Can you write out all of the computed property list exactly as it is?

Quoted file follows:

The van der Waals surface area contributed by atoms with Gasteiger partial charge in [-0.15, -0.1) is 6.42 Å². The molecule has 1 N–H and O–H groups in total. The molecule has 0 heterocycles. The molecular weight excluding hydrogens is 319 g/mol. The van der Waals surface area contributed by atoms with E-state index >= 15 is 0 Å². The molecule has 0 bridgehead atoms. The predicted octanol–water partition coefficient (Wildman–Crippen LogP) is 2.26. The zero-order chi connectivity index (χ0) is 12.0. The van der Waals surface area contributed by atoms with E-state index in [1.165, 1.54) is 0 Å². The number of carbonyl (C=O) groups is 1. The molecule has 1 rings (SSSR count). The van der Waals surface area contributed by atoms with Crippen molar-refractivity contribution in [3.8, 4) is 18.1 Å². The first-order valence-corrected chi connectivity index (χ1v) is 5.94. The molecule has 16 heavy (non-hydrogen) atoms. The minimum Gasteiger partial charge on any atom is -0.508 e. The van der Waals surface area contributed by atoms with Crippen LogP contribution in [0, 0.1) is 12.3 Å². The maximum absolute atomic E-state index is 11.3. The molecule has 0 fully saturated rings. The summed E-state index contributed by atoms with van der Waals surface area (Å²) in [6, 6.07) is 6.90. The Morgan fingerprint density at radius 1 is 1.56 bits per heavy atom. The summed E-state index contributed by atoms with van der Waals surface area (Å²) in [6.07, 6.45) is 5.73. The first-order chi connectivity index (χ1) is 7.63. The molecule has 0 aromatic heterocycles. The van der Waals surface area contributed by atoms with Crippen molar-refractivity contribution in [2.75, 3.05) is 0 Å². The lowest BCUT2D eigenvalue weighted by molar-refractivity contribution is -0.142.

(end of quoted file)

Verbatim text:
The van der Waals surface area contributed by atoms with Gasteiger partial charge in [-0.15, -0.1) is 6.42 Å². The molecule has 1 N–H and O–H groups in total. The molecule has 0 heterocycles. The molecular weight excluding hydrogens is 319 g/mol. The van der Waals surface area contributed by atoms with E-state index >= 15 is 0 Å². The molecule has 0 bridgehead atoms. The predicted octanol–water partition coefficient (Wildman–Crippen LogP) is 2.26. The zero-order chi connectivity index (χ0) is 12.0. The van der Waals surface area contributed by atoms with E-state index in [1.165, 1.54) is 0 Å². The number of carbonyl (C=O) groups is 1. The molecule has 1 rings (SSSR count). The van der Waals surface area contributed by atoms with Crippen molar-refractivity contribution in [3.8, 4) is 18.1 Å². The first-order valence-corrected chi connectivity index (χ1v) is 5.94. The molecule has 16 heavy (non-hydrogen) atoms. The minimum Gasteiger partial charge on any atom is -0.508 e. The van der Waals surface area contributed by atoms with Crippen LogP contribution in [0, 0.1) is 12.3 Å². The maximum absolute atomic E-state index is 11.3. The molecule has 0 fully saturated rings. The summed E-state index contributed by atoms with van der Waals surface area (Å²) in [6, 6.07) is 6.90. The Morgan fingerprint density at radius 1 is 1.56 bits per heavy atom. The summed E-state index contributed by atoms with van der Waals surface area (Å²) in [6.07, 6.45) is 5.73. The first-order chi connectivity index (χ1) is 7.63. The molecule has 0 aromatic heterocycles. The van der Waals surface area contributed by atoms with Crippen molar-refractivity contribution in [2.75, 3.05) is 0 Å². The lowest BCUT2D eigenvalue weighted by molar-refractivity contribution is -0.142.